So now the Paralytic is no more the Paralytic; he has received from Christ mercy, grace and his own resurrection. But there is one more thing he must do of his own free will: he must not walk carelessly, but walk in all righteousness the ways of the Lord so that his soul may continue to live the resurrection it received from its fall. From the reading it appears that the paralysis of his body was the result of his soul being first paralyzed through the transgression of the divine commandments. That is why when Christ met him again in the temple he says to him: “Behold, thou art made whole: sin no more, lest a worse thing come unto thee.” This is something that we should all think on: that sin is the greatest paralysis which obstructs our movement towards God which is our destination.

With the fifth Sunday and the story of the Samaritan woman we do not have a miracle but another aspect and message of the resurrection. The reading is very long and we don't have the time to look at all the reading in detail but let's look at who the Samaritans were and how the story links to the resurrection. The Samaritans claimed that they were descendants of Abraham and were true Israelites and direct descendants of the Northern Israelite tribes of Ephraim and Manasseh, who survived the destruction of the Northern kingdom of Israel.  The Jews despised the Samaritans because of their religious convictions, because they adopted the Jewish faith and contaminated it with pagan rituals and also because they claimed that Mt. Gerezim was the true mountain of God and not Jerusalem, insisting that it was the mountain where Abraham was called to sacrifice his son Isaac. On the other hand the Samaritans resented the Jews because they refused to accept them as true Israelites.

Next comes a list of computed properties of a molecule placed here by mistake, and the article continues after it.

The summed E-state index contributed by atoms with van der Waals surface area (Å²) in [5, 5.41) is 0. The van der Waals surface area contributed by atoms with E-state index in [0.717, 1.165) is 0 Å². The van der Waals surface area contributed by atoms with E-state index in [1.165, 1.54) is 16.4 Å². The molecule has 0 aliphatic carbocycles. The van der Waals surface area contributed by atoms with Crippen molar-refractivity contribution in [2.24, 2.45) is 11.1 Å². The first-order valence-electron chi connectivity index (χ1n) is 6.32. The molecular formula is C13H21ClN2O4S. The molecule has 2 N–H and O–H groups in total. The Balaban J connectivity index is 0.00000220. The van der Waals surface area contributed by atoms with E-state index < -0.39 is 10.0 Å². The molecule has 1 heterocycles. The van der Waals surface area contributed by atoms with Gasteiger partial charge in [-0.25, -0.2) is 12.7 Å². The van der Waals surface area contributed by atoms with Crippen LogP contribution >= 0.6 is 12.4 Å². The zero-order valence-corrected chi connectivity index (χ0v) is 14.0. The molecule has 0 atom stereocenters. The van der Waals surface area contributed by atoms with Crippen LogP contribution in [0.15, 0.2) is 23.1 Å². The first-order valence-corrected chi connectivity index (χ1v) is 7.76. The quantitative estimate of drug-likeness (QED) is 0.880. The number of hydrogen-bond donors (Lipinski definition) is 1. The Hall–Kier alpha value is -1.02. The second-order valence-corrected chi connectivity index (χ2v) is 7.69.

The Gospel reading tells us that Jesus came to a city of Samaria called Sychar, near to the parcel of ground that Jacob gave to his son Joseph. At that place was a well called Jacob's well. There he met a Samaritan woman and he asks her to give him some water. The woman was surprised that a Jew spoke to her because it was forbidden for Jews to have any dealings with the Samaritans. After a dialogue between the two the woman believes that Jesus is the expected Messiah and she calls other members of her community to meet him. They invite him to stay with them for a couple of days and they also believe that he is the Messiah. The connection with the resurrection is that the Samaritans and especially the woman received spiritual enlightenment. Before they met with Christ they had a cocktail faith mixed with Judaism, paganism and their own traditional stories of where they should worship. As far as faith was concerned they didn't know what they believed, but after meeting with Christ they were enlightened with the truth; they received salvation and were resurrected from their blind faith to the kingdom of God. Another message we receive from the story is that Christ did not come to save only the Jews, but came for all peoples.    

This brings us to the sixth and last Sunday of Pascha which is this coming Sunday. It is called the Sunday of the Blind Man because the Gospel reading is the account of Jesus’ miracle of the man who was born blind. Before we look at how it connects with the resurrection I would like to read the story as found in St. John's Gospel. It's rather a long reading so please bear with me.